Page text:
Hard Times Require Beer (and a Favorite Uncle. Oh, and a Porterhouse)

Elliott’s favorite place is on his aunt and uncle’s back porch leaning against the house in an old kitchen chair with his feet up on the railing. Summertime finds him with an iced tea or a beer. Winter is a hot mug of coffee, or at Christmas, with his aunt’s holiday hot toddy. Elliott could sit like this all day watching the world drift downstream along the fork of the river at the edge of the property.

But on this summer’s day Elliott was leaned forward, elbows on his knees. He slowly peeled the label off of a bottle of beer, wadding up the remnants between his fingers and then poking them down the bottle’s neck. He thoughtfully placed the bottle with the other empties, then reached for another in the cooler under the chair. He took a long draw off of it before going to work removing its label.

“Hard times are easy to find, aren’t they?” Elliott’s uncle’s voice came from just behind the screened door.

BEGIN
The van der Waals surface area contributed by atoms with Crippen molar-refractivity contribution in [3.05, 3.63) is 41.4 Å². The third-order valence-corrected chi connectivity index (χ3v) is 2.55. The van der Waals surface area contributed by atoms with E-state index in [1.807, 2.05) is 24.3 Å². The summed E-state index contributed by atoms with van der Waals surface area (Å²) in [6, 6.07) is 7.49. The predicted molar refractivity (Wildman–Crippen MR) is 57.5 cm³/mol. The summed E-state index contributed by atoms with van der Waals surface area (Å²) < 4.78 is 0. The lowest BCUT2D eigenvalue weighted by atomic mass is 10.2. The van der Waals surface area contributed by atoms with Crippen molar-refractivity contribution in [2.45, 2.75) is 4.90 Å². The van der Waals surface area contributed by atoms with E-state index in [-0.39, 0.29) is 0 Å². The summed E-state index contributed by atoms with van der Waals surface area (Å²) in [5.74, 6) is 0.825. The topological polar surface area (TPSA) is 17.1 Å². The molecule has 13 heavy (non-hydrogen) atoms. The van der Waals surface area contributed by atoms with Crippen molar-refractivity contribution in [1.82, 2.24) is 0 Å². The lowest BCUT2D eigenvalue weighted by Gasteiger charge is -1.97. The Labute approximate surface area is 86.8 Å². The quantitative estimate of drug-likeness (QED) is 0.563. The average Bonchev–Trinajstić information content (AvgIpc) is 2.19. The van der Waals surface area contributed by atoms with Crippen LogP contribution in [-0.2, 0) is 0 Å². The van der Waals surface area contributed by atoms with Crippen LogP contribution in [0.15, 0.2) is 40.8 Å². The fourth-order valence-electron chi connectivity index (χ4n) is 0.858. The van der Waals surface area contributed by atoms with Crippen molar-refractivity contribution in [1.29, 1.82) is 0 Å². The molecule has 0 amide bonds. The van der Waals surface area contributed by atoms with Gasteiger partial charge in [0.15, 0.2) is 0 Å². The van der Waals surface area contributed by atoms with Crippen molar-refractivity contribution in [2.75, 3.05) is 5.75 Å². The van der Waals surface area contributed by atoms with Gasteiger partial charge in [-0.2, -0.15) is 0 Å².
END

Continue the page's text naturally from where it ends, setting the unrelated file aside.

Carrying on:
Elliott reached into the cooler and offered his uncle one. The man took the beer and sat on the stairs on the edge of the porch, looking back at his nephew.

“You need to get a new No Trespassing sign,” Elliott said, pointing out toward the river.

His uncle glanced out across the property and shrugged. “Folks can pretty much guess what it says.”

“It’s not like a new sign’s ‘gonna set you back.”

“Don’t see the need, son. But thanks for your concern.”

Elliott finished his beer, jammed to the bits of label down the bottle, set it down with the empties, pulled out another one and got to working on that label.

“Look, kid, it’s a bum deal, but a case of beer isn’t going to make you anything but a drunk, sad-sack S-O-B, more than you already are.”

“Yeah? Well, could be worse,” Elliott grumbled. “Could be out with my guys making a night of it. Been a while since we were out looking to score.”

“OK. I’ll give you that,” his uncle conceded.

Elliott stopped fiddling with the bottle and looked up at his uncle. “Look, I’m a grown man, I know life’s not about scoring, and it’s not always going to turn out to be like some huge winning lottery ticket. I just wish,” he shook his head. “Whatever. Forget it.”

“No, I get it,” his uncle replied. “And don’t go mistaking my big mouth for God’s only truth. I just been around the block a few times more, is all.”